Day 4: Ocean
29 December 2017


We Should Have Listened (1st Place)
Alyssa Yap Xin Yi

The ocean had a heartbeat of waves and a language of tides.

A kind soul by nature, she caressed our skin with soft touches and gentle tides. She let us explore her beauty with clear waters, uncovering her hidden treasures. We grew up surfing in the crest of waves, marvelling at schools of shimmering fish, and enjoying her seemingly endless wonders.

The ocean became a constant in our lives. We studied it in our books, saw it on television, and dreamt about it in our minds. The ocean would never go away, we thought. After all, how could something so large and permanent ever disappear? So we explored it deeper, took our boats further, and didn't look back.

If the human heart had one flaw, it would be the fact that it was the most easily corrupted being in the whole world. It could be broken by a matter of words, toughened by an armour of lies, tainted by a mere touch of greed. But the ocean did not know this. The ocean did not know anything of the monsters humans truly were, until it was too late.

“There's no such thing as overfishing! That’s ridiculous!” they said.

“So what if we dump a little chemicals in the ocean? We’re not hurting anyone,” they insisted.

“Those are just exaggerations. Don't worry about it,” they assured.

We emptied the ocean of her kindness, and filled it with our madness instead.

Upon seeing her loved ones slaughtered and dumped, she cried her heart out in storms that wrecked our boats; we built new ones to repeat the act. We ignored her pleas in the floods she sent, begging us to stop and listen. We turned the other way when broken pieces of dried coral began to wash ashore, her message kicked away into the sand. We covered our ears when she howled with pain, her skin scalded with black oil, body poisoned with chemicals.

We did not mourn when she died.

The tides only began to change when our children began to ask us about her. How could we describe what they have never seen before? What words would capture its iridescence - the million shades of turquoise it encapsulated? Where do we begin to entrance them with tales of coral reefs and the life that thrived among them? Why would they forgive us, when we admit that we were the ones who destroyed it all? How could we admit to ourselves, that we killed the ocean without mercy?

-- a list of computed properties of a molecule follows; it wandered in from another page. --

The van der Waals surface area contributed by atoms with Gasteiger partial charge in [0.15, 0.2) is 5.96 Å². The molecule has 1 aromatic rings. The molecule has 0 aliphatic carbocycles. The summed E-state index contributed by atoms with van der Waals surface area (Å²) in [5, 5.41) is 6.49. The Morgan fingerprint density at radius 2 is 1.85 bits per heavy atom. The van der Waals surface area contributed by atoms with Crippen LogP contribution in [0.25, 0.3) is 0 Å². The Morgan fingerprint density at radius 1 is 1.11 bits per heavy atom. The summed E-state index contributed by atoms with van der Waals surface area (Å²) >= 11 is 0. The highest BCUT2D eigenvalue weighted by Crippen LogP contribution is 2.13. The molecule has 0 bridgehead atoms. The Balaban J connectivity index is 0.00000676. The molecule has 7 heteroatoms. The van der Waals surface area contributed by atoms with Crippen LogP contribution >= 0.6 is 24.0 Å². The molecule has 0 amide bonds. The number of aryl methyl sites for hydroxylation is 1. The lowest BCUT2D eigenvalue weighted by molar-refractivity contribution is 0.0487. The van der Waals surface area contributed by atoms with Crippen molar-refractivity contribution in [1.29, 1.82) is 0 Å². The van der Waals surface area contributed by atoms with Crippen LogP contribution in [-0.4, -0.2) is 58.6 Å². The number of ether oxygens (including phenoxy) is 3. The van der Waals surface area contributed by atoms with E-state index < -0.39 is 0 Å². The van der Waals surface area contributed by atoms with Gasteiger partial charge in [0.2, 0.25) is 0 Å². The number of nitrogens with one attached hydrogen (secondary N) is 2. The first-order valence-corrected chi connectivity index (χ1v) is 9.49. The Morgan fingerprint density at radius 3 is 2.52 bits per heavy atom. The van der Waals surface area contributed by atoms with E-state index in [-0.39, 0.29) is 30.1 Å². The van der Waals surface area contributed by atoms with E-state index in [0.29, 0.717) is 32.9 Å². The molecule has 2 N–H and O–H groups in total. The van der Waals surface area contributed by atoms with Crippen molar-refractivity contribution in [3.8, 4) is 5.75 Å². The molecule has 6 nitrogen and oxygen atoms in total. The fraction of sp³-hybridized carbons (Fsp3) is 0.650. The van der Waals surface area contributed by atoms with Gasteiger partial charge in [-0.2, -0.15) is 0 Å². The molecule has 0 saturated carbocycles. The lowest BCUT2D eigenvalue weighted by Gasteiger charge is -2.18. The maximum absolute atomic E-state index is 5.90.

The ocean was no longer a cradle of life; it was a bed of bones. Fairytales had to be modified, because children couldn't imagine a mermaid living in such a desolate place. Beaches didn't exist anymore, only deserts and barren wastelands. This time, we were the ones who couldn't sleep at night, for monsters get nightmares too.

We're listening now, but there is only silence.


Red Ocean
Dylan Wong Yun Xian

My kind are depicted to be gruesome and vicious beings that live in the ocean. Mercilessly and brutally killing our prey with jagged teeth and strong jaws Mother Nature herself has given us. It was a regular day as I carried out my daily routine of hunting for smaller fishes to feed on. I sensed fresh blood present in the vicinity and slowly and quietly beeline towards the source of the blood. As I closed in, I spotted my target floating in a pool of thick red blood. I circled my prey for a few time, slowly inching nearer and nearer towards it. It appeared to be some sort of dead carcass and when I was in striking distance I immediately pounced onto it. It tasted heavenly, something that I have never tasted before. My enjoyment was only short lived as a sharp hook pierced the flesh on the roof of my jaw. The pain was excruciating. A dark oval shadow loomed over me restricting my vision. I tried to free myself from the foreign metal but the more I struggled the deeper it pierced. The hook pulled me towards the dark figure above me and I tried my best to resist. I struggled for what seems to be an eternity until I was forced to oblige as I was in deep pain and exhaustion. My dorsal fins broke through the surface of the ocean and now I was at the mercy of what seemed to be a boat. I heard voices shouting orders about something called a ‘harpoon’. I did not know what it was. Seconds later, a huge and sharp weapon penetrated my skin and buried itself deep into my flesh. I had done nothing to trouble these beings yet they still chose to harm me. I was pulled out of the ocean and I could not breathe. My consciousness was slowly slipping away. Little did I know that my suffering had only just begun. I saw a huge and sharp object swinging towards me and right before my eyes; my dorsal fin went flying off my body. I could not have done anything to prevent this. It was as though I was burning in the fires of hell. I watched as my fins were cut and placed in a pail. They did not even have the decency to throw me back into the ocean but left me on the boat, prolonging my suffering. Their raucous laughter and talk of profit sickened me. How can any being possibly have such sadistic regards for dying animals? I was then thrown over the boat like a piece of trash. I tried to swim but was incapable of doing so. I contemplated on my life while lifelessly sinking to the bedrocks beneath. My beings may be aggressive and cruel but the real question is, are we really the ones who are gruesome and vicious with a lack of empathy and remorse?